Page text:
Tuesday, June 26, 2012

If Leopold’s Land Ethic was going to work would we know it by now?

A few months ago I wrote a fairly critical account of Aldo Leopold’s Land Ethic.  To restate my contention from my original post: If the land ethic was going to work as formulated in the 1940s we’d probably know about it by now.  

Eric Daryl Meyer recently responded with some comments on my post and with some additional comments on Leopold’s essay (see here). I'll respond to Eric at greater length soon:  perhaps one of the metrics of the significance of Leopold's essay is that, even when one thinks one knows it, it is nevertheless worth revisiting before one writes about it in detail.  But for now a few initial comments.

Eric wrote that I overstated the disjunction that Leopold makes between philosophical and ecological ethics.  This may be the case – Leopold’s writing is a little muddy on this point.  That is, he claims that it’s the “extension” of ethics that has so far only been studied by philosophers. Therefore an ecological account of this extension is what’s needed – a geological accretion of sorts.  Therefore, Leopold was not taking on ethics in its entirety – just the more focused question of how one gives to the land that which we already, in theory, grant to one another, that is, ethical consideration.  However, it is pretty clear that in attempting to reconcile a philosophical definition of ethics with an ecological one he splits the difference in favor of the ecological.  To be clear, I don’t think that Leopold is making philosophy and ecology disjunct: he is rather conflating them and saying that if we solve, so to speak, the equation for the “x” of evolutionary ecology, we also get the “y” of philosophical ethics. That is for Leopold x=y.  With this the resources of philosophy, which might be a very useful partner in developing the land ethic, get brushed aside.

Now, it may simply be the case that Leopold has no particular interest in the deliberations of let’s say the past couple of millennia of philosophy on the question of ethics.  That’s fine – pessimism on the question of how philosophy will help us in the matter of an ethical extension to the land community may be reasonable. But it doesn’t seem to me that we get an awful lot from Leopold's speculation about social evolution or from Eltonian ecology either.  (That being said, he does anticipate several issues that became important in ecology only decades after the land ethic.) 

It’s with all of this is mind that I said we need to save the Land Ethic from Leopold’s particular account of it.  In my original post I noted that there has been a lot of work on the land ethic in the past decades –work that often supplements precisely what Leopold sets aside.  I had invited my readers to set this aside for the time being so that we could get back to Leopold’s essay in our efforts to finally get past it.  Perhaps this was not an especially helpful suggestion.  That being said, in some ways it seems to me that this is what Eric does in his short but interesting post.  I say this not to be agreeable, but because I think the approach, Eric’s approach, hints at some paths forward.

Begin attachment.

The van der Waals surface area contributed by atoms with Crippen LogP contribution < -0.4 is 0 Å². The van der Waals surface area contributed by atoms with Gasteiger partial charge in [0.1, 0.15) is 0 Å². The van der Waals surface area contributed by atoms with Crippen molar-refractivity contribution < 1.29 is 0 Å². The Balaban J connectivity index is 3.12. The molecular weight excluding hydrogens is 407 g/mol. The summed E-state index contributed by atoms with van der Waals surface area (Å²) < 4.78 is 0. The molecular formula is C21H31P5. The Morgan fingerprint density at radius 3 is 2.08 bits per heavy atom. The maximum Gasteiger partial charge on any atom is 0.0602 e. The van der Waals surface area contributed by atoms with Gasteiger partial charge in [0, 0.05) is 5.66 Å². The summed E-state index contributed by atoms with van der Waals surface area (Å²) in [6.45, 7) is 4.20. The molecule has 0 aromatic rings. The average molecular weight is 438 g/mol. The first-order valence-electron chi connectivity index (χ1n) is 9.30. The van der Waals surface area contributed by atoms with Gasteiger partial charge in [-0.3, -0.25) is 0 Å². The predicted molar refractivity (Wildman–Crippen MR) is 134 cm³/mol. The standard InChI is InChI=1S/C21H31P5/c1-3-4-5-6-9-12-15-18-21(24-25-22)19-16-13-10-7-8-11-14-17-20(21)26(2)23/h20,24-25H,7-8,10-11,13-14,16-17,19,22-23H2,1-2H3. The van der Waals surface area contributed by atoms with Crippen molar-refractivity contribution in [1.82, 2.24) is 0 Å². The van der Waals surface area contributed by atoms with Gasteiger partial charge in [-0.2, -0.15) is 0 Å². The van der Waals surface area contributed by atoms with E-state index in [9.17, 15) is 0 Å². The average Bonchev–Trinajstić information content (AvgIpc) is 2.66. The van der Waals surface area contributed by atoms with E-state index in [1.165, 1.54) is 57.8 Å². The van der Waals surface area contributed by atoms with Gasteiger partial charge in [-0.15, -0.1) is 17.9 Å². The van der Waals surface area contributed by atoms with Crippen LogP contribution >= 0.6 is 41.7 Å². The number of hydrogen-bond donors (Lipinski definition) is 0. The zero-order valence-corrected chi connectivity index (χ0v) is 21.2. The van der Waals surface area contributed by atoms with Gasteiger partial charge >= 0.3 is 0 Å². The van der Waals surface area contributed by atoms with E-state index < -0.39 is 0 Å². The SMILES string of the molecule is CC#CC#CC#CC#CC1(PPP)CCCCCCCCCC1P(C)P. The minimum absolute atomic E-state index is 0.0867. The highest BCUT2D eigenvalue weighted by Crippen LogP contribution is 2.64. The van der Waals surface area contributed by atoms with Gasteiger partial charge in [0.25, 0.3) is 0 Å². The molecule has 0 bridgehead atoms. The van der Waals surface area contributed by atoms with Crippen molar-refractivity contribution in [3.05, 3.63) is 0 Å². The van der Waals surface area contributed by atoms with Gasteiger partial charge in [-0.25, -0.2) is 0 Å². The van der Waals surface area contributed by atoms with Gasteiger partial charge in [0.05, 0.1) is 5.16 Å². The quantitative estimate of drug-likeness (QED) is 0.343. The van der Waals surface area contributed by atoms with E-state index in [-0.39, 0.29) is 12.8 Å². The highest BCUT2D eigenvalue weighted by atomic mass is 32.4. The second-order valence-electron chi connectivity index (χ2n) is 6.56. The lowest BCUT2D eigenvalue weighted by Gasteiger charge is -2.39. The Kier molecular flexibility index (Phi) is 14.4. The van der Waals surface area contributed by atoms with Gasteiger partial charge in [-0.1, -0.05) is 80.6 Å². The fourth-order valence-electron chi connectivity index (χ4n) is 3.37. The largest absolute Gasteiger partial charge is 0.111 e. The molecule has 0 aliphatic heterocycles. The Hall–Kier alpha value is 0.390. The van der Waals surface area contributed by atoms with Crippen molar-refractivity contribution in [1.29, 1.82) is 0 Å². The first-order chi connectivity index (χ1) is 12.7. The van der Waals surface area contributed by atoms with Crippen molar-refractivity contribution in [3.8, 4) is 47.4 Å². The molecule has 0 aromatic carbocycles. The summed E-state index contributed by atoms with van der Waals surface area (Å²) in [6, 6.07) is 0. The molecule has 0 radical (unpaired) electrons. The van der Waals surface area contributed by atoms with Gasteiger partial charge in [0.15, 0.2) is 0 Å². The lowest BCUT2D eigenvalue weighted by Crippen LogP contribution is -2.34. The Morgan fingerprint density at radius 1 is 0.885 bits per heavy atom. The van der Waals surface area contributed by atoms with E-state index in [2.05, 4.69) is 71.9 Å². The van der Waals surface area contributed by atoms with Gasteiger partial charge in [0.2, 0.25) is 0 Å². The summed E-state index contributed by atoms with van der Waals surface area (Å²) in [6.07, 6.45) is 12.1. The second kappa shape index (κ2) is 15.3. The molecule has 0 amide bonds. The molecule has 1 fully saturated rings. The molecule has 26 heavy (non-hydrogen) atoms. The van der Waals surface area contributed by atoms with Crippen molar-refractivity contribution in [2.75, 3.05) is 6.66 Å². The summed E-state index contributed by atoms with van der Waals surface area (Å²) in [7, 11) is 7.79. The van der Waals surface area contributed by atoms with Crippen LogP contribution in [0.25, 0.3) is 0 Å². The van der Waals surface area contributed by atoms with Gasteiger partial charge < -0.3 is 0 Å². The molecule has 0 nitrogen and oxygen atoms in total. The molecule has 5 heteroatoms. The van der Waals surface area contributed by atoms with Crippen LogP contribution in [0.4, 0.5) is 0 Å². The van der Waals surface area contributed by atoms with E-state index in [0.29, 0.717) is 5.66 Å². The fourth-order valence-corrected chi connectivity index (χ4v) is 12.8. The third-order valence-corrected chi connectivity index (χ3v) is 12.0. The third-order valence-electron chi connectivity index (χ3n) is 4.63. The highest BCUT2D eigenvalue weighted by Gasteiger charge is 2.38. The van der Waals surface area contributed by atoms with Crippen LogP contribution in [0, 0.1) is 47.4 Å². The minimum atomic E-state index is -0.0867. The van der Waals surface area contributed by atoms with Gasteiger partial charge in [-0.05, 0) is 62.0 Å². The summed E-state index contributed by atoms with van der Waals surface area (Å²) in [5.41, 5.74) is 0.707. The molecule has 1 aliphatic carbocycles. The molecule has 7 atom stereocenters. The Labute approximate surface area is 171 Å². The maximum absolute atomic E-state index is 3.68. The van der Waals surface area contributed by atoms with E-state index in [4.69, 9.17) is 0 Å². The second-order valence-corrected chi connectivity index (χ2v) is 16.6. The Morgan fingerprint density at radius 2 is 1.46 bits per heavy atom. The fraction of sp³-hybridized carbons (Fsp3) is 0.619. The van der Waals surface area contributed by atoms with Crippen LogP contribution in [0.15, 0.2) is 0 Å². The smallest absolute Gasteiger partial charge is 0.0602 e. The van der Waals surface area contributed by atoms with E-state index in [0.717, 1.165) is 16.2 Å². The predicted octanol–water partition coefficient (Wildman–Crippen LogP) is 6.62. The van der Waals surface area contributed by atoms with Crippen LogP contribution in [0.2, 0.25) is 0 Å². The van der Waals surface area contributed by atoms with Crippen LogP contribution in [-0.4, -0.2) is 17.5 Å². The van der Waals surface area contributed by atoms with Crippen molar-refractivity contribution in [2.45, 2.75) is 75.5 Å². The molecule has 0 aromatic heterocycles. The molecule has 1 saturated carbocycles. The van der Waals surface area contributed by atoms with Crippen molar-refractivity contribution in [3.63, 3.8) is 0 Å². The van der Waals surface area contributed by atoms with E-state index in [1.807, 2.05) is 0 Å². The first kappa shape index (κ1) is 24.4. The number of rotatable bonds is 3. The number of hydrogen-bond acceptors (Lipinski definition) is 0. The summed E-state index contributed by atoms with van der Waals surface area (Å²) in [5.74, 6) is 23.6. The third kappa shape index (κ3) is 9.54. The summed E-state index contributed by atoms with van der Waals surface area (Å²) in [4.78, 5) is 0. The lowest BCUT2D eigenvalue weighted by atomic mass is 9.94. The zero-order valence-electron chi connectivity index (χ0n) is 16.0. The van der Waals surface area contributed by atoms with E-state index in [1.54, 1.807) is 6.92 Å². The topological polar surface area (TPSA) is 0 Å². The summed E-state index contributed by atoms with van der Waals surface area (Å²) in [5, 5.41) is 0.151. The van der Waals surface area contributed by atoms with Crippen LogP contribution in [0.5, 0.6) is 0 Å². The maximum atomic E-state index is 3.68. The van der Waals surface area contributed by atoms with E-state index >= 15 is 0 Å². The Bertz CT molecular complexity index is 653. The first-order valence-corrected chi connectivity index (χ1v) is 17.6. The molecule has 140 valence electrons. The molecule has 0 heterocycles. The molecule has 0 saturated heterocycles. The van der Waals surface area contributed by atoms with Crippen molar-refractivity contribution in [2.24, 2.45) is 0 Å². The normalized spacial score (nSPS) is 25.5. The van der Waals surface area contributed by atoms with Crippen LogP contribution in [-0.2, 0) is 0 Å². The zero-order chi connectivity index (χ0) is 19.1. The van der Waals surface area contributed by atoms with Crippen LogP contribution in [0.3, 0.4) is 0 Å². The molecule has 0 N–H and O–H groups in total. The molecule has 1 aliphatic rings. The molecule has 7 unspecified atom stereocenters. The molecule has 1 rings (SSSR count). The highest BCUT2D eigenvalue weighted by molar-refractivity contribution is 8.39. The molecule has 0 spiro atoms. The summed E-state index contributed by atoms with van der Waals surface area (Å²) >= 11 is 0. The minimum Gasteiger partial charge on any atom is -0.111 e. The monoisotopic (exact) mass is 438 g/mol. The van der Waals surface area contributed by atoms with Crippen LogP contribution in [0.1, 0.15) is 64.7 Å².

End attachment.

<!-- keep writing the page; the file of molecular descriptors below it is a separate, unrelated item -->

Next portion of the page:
An example: Eric helps out Leopold by saying that he didn’t really mean “to extend” ethics but rather that he wanted to put philosophical ethical considerations back in their deeper ecological context.  Now to maintain this one has to discount some of what Leopold says – he seemed to mean extend in a pretty concrete way.  In fact, helpful diagrams of the development of ethics depicting the Leopoldian extension abound. Both Leopold and his interpreters see it in these terms.  Therefore Eric’s rereading of this get’s beyond Leopold in a fairly provocative manner.

Eric says that once we put ethics in their ecological context then we may get “human beings to recognize their already-situatedness in relations to living and non-living beings…” That is, we will have a new understanding of ourselves. Perhaps; certainly it seems necessary.  But as Eric notes (concurring with me) we are left with no idea about the means by which this comes about. To push for a “framework in which it is feasible for people to…self identify as citizens…of the ecological community…” is simply to hope for the same think that Leopold hoped for.  I regard this as useful, however, because Eric concludes as I do that one needs to clear away, or at the very least reinterpret, a lot of the work in Leopold’s essay to get to its useful core.  In other words the land ethic needs to be rescued from Leopold’s treatment of it.

[An essay by William Jordan II with contributions of the "values group" on the value theory that I alluded to in the original post will appear in Environmental Ethics later this year.  Also, I briefly, very briefly, comment on Leopold and the Balance of Nature in this recent post at 3Quarksdaily]

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